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Tom Stoppard’s “Leopoldstadt” At Longacre Theatre, Saturday, September 17th, 2022, Reviewed

Sunday afternoon, 24 hours after seeing the fourth preview of Tom Stoppard’s New York premiere of his flawed masterpiece, I watched opening of the Unterberg Poetry Center’s 84th season with a conversation about “Leopoldstadt”, his most personal play to date. He is interviewed by novelist Daniel Kehlmann, who translated Leopoldstadt into German and whose family history, like Stoppard’s own, informed the writing of the play. It was interesting rather than illuminating while including a bone chilling announcement, after claiming “Leopoldstadt” would be his final play earlier this year he reneged and said he might write another and Sunday said he was blocked and might never write another. For we Stoppard lovers even less than great Stoppard is very important.

Stoppard’s last great work was 1997’s “The Invention Of Love” and not “The Coast Of Utopia” (which I watched over nine hours one Saturday at the Vivian Beaumont). But if “Rock N Roll” (“Leopoldstadt” via Czechoslovakia) and “The Hard Problem” (“Arcadia” if it was only about science) faltered, they remain must sees. Sill in the 21st Century, there were disappointing revivals of “The Real Thing” and “Arcadia” -the latter inaudible for stretches at a time.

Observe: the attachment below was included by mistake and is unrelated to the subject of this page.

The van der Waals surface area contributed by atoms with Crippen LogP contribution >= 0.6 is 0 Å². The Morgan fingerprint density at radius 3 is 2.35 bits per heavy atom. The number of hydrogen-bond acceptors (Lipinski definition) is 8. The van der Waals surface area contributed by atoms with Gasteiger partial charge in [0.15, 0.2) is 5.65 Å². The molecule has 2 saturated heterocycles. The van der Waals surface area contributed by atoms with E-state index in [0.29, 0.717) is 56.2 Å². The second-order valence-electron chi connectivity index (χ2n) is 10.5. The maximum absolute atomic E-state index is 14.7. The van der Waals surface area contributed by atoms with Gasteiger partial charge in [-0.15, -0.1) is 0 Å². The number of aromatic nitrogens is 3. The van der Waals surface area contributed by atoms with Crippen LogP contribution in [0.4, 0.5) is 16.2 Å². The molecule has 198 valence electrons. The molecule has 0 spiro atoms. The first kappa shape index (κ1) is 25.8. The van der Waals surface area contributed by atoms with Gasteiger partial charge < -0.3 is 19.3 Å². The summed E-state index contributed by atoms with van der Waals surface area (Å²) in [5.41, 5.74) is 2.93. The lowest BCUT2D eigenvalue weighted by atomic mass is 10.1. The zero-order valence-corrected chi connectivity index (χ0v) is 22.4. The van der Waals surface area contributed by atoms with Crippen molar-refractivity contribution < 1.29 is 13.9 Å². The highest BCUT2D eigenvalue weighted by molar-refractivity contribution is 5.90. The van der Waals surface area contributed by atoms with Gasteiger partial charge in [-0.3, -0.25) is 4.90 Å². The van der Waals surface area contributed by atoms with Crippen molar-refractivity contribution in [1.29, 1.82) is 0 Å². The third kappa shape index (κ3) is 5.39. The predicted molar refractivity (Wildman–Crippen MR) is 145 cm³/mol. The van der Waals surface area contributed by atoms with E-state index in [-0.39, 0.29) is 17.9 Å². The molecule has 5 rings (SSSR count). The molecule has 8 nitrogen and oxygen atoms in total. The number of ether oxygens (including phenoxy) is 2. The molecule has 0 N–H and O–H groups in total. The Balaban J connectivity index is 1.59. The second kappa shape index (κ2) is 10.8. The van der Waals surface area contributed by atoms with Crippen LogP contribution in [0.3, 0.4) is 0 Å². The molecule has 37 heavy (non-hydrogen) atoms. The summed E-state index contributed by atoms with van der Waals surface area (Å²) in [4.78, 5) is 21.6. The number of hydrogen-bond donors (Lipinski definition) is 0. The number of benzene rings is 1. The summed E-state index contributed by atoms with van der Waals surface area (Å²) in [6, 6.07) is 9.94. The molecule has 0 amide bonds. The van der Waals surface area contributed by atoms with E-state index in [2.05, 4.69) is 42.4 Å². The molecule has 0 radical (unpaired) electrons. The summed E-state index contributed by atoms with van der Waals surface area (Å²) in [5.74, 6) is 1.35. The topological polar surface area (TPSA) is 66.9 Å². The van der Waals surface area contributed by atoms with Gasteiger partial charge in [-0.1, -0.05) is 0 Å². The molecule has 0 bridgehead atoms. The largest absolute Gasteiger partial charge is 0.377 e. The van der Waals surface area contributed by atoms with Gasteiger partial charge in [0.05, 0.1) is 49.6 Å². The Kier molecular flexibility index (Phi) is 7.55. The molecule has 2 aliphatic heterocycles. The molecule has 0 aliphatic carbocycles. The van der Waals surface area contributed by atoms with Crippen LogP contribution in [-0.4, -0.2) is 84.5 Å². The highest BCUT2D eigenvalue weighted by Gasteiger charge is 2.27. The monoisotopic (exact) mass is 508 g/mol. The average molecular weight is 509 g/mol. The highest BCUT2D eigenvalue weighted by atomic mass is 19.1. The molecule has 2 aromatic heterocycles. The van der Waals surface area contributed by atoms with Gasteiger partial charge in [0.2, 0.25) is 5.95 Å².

But “Leopoldstadt” is beyond important, it is an act of remembrance of those who were loved, got on the train to Auschwitz, and were never seen again. The play time shifts from 1899 to 1955, with the Merz family first met as an assimilated Jewish family in Upper Middle Class Vienna before they are slaughtered by the Nazis, those first two scenes from 1899 and 1890 feel like sepia photographs of a wonderful and vibrant family lost in time. The play moves inexorably to the Merz’s being thrown out of their home and rounded up to the Jewish ghetto Leopoldstadt on their way to the camps and death in the most horrifying scene Stoppard has ever written, and finally to 1955 where Leo, who had escaped to England as a child, discovers his roots.

So what’s the problem?

None of the characters are well defined and since, while admitting I was in the upper balcony, it was also hard to hear the dialogue, beyond a generic sense it was difficult to care about their ending. The result is that we don’t know who is what and worse, Stoppard fails to do what he had to do, spell out who his stand in for him in the 1955 scene, Leo’s parents, are. I bought the publication of the play in 2020 and had at least a feel for it, of the forty characters I recognized the goyim Gretl and her husband Hermann and despite Tom’s efforts, maybe only the mathematician Ludwig, he would have been better cutting the exposition to the bone and filling in the characters: the proof of the lack of definition is that only one cast member made the move from the West End to Broadway. Why? Because there isn’t a meaty role in the lot. This is a major flaw. If Stoppard needed to show the large Jewish family borderline assimilated, interfaith marriage, Star Of David on a Christmas Tree (on Christmas Day 1899), he needed more time, he needed to draw out these people by giving them more time. The two who seriously register are Hermann Merz as the head of the household business and Gretl (Faye Castelow -the only actor to cross the pond, not even Tom’s son Ed made it) his Catholic, adulterous wife.